Solution – Story Mapping
The building blocks of Story Mapping are persona activities and tasks. Activities have characteristics relevant to our software. An activity is comprised of a sequence of persona tasks.
To start a mapping, begin with a persona activity (e.g., Persona identifies himself).
List the activities your persona performs on separate index cards. Arrange the activity cards in usage sequence from start to finish as if you were answering the question What does this persona do with our software?, as shown below.
Add persona tasks on yellow sticky notes below the time line in the order that you would tell the story of the activity. Try to preserve the order of workflow from left to right. Arrange the yellow stickies as if you were answering the question What does this persona do in Activity n? as shown below.
If your persona does some of the tasks simultaneously, stack them vertically. Imagine you’re narrating the story of a workflow.
Whenever you’d have an OR in your sentence, you’ll probably stack the task vertically as in the persona does this or this
Whenever you’d have a THEN in your sentence, you’ll probably arrange task in a sequential, horizontally fashion as in the persona does this then this
An illustration of persona tasks performed simulaneously (vertically stacked yellow stickies) and sequentially (horizontally sequenced yellow stickies) is shown below.
One of the questions that arose in the Practical Agility session was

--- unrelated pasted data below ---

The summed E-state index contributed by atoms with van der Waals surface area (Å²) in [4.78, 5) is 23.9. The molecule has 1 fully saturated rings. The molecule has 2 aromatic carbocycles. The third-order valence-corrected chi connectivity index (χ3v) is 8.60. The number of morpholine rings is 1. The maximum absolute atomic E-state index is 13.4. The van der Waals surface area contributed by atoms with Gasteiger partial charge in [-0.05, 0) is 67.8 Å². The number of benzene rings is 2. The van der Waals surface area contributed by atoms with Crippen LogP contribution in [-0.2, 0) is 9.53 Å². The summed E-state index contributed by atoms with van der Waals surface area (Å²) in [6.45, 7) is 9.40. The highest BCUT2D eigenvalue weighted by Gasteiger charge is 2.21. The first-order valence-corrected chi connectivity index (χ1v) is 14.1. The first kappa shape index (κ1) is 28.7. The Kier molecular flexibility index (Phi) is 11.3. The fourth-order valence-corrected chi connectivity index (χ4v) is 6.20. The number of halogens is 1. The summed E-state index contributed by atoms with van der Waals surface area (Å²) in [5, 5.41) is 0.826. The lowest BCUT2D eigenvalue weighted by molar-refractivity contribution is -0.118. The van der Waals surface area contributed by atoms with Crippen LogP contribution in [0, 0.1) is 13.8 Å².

Where are the stories I can start queuing up in my backlog?
If we consider each activity as a large story or epic, then these epics deconstruct into child stories as shown below.
Each of the persona tasks (Child Stories) in the mapping above could be pulled into a backlog planning tool as user stories. Subsequently these stories would be tasked and estimated by developers.
Important Caveat – To avoid confusion,
Persona tasks are completely different and unrelated to developer tasks.
A persona task is something a person does with our software. A developer task is something a developer writes to meet the criteria contained on a story card.
Story mapping provides a scaffold to post and arrange your index cards (Activity or Epic) and stickies (Child Stories) in a meaningful way. By representing persona activities across the top of the map, we can visualize end-to-end use of our software. A successful story map shows the decomposition and workflow across a system. It communicates the persona experience.